The Cleveland Indians’ decision to let first baseman Carlos Santana walk in free agency is working out — thanks to Yonder Alonso.
The Cleveland Indians front office continues to prove itself to be one of the — if not the best — in Major League Baseball. Longtime first baseman Carlos Santana inked a lucrative 3-year, $60 million contract with the Philadelphia Phillies December 20. Just three days later the Indians announced their signing of Yonder Alonso, who was coming off an all-star game appearance.
The kicker? Alonso’s deal is for just two seasons with only $16 million guaranteed, while his production in 2018 has been strikingly similar to Santana’s. Their respective production in several major statistical categories is almost identical (all statistics through 8/29, according to Baseball Reference):
Needless to say, the numbers perfectly exhibit the shrewd ways of the Tribe’s front office and President of Baseball Operations Chris Antonetti. The Indians are paying $12 million less annually for their new first baseman for just a 0.4 difference in offensive WAR. An argument could be made that the more consistent nature of Alonso’s 2018 production helps stabilize the lineup:
Outside of his August struggles, Alonso has avoided the devastating dips in production Phillies fans have witnessed this season. Santana’s tendency to scuffle out of the gate continued this season — but his dips in month-to-month production display his inconsistency:
While Alonso isn’t a model for consistency, Santana has nearly disappeared at times this season. Trust me, I know – he’s on my fantasy team. Furthermore, in high-leverage situations, Alonso is slashing .318/.359/.553 with five long balls and 25 RBI in 85 at bats.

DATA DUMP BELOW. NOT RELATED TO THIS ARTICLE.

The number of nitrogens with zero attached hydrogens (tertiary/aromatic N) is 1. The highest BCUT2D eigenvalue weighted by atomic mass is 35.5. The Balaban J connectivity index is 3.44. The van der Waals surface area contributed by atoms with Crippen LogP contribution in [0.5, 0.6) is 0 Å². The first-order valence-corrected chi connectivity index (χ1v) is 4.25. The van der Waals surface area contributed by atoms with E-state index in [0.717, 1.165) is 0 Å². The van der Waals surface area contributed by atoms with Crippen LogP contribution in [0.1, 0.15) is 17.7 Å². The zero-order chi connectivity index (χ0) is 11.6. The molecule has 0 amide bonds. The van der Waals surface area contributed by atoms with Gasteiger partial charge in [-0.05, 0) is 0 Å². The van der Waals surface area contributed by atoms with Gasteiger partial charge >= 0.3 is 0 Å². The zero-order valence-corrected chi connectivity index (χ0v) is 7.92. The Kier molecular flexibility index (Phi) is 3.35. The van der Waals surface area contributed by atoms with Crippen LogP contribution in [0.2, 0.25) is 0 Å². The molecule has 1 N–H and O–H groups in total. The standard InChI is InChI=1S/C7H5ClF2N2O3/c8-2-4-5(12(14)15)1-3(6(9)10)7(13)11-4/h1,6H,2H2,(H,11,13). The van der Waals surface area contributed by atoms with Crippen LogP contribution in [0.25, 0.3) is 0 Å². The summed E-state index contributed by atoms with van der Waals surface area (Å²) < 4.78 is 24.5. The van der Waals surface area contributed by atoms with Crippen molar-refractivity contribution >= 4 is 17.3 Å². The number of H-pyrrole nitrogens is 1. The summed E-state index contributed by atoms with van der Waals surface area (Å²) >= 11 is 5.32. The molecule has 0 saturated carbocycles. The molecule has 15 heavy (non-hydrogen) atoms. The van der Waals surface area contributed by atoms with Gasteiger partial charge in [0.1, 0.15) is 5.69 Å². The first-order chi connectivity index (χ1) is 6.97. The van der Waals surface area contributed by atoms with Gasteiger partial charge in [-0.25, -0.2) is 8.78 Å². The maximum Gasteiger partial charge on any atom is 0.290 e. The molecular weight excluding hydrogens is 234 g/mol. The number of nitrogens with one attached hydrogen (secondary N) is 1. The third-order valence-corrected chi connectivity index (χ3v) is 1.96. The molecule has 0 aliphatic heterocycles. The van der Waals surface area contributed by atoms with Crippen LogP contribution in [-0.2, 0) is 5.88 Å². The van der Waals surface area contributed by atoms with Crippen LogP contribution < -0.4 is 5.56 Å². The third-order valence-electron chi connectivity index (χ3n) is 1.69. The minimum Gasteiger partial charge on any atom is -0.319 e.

Santana’s slash line in high leverage moments? Just .228/.348/.370 with two home runs and 18 RBI in 92 at bats.
The goal in comparing Alonso and Santana’s statistics isn’t to belittle the team’s former mainstay — but rather to highlight the importance of removing all emotion from contract negotiations. Tribe front office members, along with everyone in baseball, knew Santana wasn’t worth $60 million over three years.
Instead, they found Alonso on a team-friendly deal and haven’t skipped a beat offensively — while Phillies fans remain frustrated with their $60 million investment. Remember, the Indians gave Edwin Encarnacion $60 million over three seasons before the 2017 campaign.
Compare Encarnacion’s production to Santana’s since the beginning of last season:
It’s apparent Antonetti and staff made the correct decision in giving their big-money contract to Encarnacion — and shocking the Phillies thought Santana to be on the same level.
The Indians will remain competitive as long as their front office continues to play chess while their peers play checkers.